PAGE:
I was given a lot of Ritalin. When I was young, they were fairly throwing it down my neck. I cannot speak to what it might have done to me with any authority as I’m not a doctor but it did keep me from eating and I think that had an effect on my growth. Again, I’m simply not qualified to speak on medications and those being medicated. I have a feeling I was one thing but being medicated for something else. At this point, if I were somehow prescribed a medication for my brain, I’d never go near it. 

In 2019, you spoke about the “strong silent type” and the harm it can have on men, what do you think defines masculinity for you, or what should men strive for in today’s age?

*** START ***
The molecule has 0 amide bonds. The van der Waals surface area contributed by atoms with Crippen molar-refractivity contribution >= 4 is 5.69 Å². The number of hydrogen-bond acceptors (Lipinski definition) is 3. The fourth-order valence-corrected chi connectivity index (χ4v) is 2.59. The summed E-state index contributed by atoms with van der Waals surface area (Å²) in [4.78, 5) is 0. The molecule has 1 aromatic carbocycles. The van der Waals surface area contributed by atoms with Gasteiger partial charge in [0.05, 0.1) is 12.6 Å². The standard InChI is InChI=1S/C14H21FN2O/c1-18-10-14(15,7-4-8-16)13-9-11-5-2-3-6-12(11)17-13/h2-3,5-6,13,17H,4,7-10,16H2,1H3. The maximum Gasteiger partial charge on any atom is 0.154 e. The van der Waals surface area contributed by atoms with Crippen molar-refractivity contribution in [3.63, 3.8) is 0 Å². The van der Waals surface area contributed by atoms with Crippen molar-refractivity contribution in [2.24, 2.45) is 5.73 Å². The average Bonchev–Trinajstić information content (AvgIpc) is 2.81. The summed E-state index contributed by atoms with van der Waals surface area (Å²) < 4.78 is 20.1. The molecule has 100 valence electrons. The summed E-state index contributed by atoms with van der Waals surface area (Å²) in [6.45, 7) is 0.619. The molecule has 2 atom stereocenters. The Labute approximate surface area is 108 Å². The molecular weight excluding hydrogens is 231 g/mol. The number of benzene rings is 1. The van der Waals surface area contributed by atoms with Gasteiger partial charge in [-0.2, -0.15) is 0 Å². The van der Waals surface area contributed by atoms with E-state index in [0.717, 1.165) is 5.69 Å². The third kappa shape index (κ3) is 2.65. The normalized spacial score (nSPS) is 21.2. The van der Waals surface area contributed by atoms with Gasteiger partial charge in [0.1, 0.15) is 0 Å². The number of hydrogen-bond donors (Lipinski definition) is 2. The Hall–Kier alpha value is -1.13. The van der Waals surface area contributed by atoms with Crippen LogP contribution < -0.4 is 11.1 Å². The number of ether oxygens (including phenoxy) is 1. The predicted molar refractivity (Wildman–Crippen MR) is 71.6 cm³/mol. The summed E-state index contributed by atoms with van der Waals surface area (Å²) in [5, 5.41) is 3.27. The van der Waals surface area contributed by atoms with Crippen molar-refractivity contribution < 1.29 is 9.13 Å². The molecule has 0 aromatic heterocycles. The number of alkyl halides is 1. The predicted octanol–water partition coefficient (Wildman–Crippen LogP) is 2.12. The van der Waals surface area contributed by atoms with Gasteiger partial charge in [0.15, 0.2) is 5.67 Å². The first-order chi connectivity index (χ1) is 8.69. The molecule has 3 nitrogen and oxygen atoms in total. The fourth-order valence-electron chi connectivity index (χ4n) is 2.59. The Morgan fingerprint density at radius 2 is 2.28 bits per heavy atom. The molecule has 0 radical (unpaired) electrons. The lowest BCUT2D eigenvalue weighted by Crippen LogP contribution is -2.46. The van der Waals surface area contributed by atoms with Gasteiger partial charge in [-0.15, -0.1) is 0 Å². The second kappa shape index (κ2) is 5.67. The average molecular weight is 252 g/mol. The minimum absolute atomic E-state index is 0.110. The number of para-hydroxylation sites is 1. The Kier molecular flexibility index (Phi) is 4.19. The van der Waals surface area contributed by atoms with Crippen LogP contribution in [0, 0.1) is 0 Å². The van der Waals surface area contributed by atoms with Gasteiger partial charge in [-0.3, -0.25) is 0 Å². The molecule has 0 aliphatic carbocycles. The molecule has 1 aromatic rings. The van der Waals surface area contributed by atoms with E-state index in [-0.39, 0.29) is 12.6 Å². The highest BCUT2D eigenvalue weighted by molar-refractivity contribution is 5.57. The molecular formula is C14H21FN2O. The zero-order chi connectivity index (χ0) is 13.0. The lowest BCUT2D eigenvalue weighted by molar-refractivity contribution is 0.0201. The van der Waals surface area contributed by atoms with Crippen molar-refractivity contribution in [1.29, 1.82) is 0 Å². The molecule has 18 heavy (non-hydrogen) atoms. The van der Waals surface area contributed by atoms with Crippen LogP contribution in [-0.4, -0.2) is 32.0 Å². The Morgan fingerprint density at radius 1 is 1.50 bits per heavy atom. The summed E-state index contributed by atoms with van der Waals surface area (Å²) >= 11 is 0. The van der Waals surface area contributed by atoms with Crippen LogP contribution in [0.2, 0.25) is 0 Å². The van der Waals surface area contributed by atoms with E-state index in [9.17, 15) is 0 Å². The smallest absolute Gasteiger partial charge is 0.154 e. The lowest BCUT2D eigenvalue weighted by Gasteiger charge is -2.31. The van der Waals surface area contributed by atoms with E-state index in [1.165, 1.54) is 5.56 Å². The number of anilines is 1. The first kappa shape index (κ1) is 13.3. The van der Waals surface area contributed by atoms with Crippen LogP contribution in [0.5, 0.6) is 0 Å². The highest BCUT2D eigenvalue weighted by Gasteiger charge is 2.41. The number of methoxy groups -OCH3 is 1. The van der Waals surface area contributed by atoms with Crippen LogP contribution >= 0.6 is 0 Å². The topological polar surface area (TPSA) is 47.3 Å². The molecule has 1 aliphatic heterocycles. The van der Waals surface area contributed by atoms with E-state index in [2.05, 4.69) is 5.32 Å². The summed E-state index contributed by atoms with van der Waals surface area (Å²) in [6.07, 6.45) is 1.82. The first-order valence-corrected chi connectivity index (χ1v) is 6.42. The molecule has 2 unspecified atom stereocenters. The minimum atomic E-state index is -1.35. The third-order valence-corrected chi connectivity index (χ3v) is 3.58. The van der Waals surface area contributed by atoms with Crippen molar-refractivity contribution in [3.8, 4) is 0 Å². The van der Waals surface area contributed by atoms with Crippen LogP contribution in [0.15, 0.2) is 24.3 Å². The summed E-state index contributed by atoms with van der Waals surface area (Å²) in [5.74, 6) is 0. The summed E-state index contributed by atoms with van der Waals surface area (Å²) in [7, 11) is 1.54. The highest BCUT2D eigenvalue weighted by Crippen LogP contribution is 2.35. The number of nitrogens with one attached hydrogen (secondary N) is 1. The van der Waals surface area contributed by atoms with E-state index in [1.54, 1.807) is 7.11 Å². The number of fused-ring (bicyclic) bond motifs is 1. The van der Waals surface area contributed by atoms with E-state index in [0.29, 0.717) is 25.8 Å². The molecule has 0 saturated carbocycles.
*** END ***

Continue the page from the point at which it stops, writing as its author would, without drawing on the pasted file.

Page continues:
I think both men and women, at least in the “Western World” are marketed to up to the gills. In those endless pitches, an identity via consumerism can be established. Men are supposed to do this, wear this, smell like this, like this, not like that, etc. Someone’s making money and someone else is getting played. What if men were to completely throw out the idea of masculinity, or at least treat it as merely an exercise in branding, and just be themselves. Their orientation and hormonal balance will probably steer them where they need to go, they don’t need to look at an advertisement or listen to some stupid thing their father told them (I’m projecting here) and they can just be who they are. What to strive for? Maybe a life without the role playing. 

What kind of stories and tales can your fans expect upon your return to Aus in June and July?

I’ve always got a lot to say. I’ll be about 170 shows into the tour at that point, so I should be pretty well oiled.